As for Rodon, it was business as usual, aside from a case of early jitters.
"A little bit, but they went away real quick," said Rodon, who threw 21 of his 31 pitches for strikes. "After that first pitch, I settled in and felt comfortable. It's just a fun game, fun to be out there again."
Rodon threw primarily fastballs and sliders during his Cactus League debut, where he took the rotation spot of an injured Chris Sale. There was one changeup included, but Rodon threw a few more when he went to the bullpen post-start for 12 more pitches.
All four of his strikeouts were recorded with sliders, with Cameron Maybin and Yonder Alonso swinging in the first and Jedd Gyorko looking to end the frame. Rodon yielded Matt Kemp's two-out single in the opening inning and hit Carlos Quentin on an 0-2 offering, but escaped unscathed by fanning Gyorko on a 2-2 pitch.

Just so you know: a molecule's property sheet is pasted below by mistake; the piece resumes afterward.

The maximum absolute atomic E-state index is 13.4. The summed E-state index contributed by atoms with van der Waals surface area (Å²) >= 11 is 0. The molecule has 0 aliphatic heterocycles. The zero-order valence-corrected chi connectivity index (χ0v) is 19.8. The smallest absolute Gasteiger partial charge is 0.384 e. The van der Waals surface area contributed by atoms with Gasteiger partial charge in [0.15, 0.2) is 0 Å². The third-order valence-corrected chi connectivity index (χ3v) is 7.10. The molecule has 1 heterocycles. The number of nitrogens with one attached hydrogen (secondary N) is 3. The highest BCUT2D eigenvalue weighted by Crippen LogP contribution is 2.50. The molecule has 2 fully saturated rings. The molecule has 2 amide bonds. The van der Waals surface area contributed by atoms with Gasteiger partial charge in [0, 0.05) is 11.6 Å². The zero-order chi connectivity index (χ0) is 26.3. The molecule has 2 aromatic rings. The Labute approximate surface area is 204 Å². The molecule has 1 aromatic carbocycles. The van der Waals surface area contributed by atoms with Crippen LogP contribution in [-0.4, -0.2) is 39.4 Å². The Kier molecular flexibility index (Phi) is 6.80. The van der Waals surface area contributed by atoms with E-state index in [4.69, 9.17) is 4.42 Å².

Clint Barmes struck out swinging on a slider inside and in the dirt to end the second, following flyouts from Yangervis Solarte and Rymer Liriano. Fastball command has been part of Rodon's focus, and he was pleased with that particular aspect Friday.
"Yeah, it was good," Rodon said. "I didn't really expect anything. Just try to go out there, pound the zone, fastball-slider and felt good."
When asked about the implications coming from every spring start, with Rodon possibly getting a look to break camp in the rotation if Sale is not recovered from an avulsion fracture in his right foot, the even-keeled Rodon pointed to his regular post-start workout as the only upcoming focus. He also praised veteran catcher Geovany Soto for offering words of advice in "just stay relaxed" and "do what you do: it's still baseball" before taking the mound.
"It's nice to have a veteran like that come up to you and calm you down," said Rodon, who struck out 38 and walked 13 over three Minor League stops last season. "We have a great group of guys and that's the way this clubhouse is."
"Now he's going to go back to work, but the first time a guy gets out there and he's in a big league Spring Training, it can affect some guys," White Sox manager Robin Ventura said. "It's good he handled it and handled it well and got out there and threw well."